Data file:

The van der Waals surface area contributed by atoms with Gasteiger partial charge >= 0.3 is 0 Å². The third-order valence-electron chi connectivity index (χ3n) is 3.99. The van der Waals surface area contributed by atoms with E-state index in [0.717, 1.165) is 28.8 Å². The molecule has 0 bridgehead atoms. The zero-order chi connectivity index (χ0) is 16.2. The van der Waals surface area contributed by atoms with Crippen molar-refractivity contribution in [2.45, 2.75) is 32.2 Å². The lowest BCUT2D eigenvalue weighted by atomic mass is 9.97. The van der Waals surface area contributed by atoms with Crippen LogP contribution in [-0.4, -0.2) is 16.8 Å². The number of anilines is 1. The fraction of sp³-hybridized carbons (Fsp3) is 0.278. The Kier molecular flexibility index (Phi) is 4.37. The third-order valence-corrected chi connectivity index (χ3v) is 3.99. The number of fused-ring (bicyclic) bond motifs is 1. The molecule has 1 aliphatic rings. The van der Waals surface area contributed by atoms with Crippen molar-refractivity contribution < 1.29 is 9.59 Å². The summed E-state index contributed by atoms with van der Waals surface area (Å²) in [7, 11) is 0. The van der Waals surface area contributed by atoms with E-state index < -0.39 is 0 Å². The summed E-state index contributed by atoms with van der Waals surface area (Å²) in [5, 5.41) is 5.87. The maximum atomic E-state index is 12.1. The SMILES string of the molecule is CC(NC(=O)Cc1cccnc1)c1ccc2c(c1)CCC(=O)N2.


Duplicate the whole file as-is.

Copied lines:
The van der Waals surface area contributed by atoms with Gasteiger partial charge >= 0.3 is 0 Å². The third-order valence-electron chi connectivity index (χ3n) is 3.99. The van der Waals surface area contributed by atoms with E-state index in [0.717, 1.165) is 28.8 Å². The molecule has 0 bridgehead atoms. The zero-order chi connectivity index (χ0) is 16.2. The van der Waals surface area contributed by atoms with Crippen molar-refractivity contribution in [2.45, 2.75) is 32.2 Å². The lowest BCUT2D eigenvalue weighted by atomic mass is 9.97. The van der Waals surface area contributed by atoms with Crippen LogP contribution in [-0.4, -0.2) is 16.8 Å². The number of anilines is 1. The fraction of sp³-hybridized carbons (Fsp3) is 0.278. The Kier molecular flexibility index (Phi) is 4.37. The third-order valence-corrected chi connectivity index (χ3v) is 3.99. The number of fused-ring (bicyclic) bond motifs is 1. The molecule has 1 aliphatic rings. The van der Waals surface area contributed by atoms with Crippen molar-refractivity contribution < 1.29 is 9.59 Å². The summed E-state index contributed by atoms with van der Waals surface area (Å²) in [7, 11) is 0. The van der Waals surface area contributed by atoms with E-state index < -0.39 is 0 Å². The summed E-state index contributed by atoms with van der Waals surface area (Å²) in [5, 5.41) is 5.87. The maximum atomic E-state index is 12.1. The SMILES string of the molecule is CC(NC(=O)Cc1cccnc1)c1ccc2c(c1)CCC(=O)N2.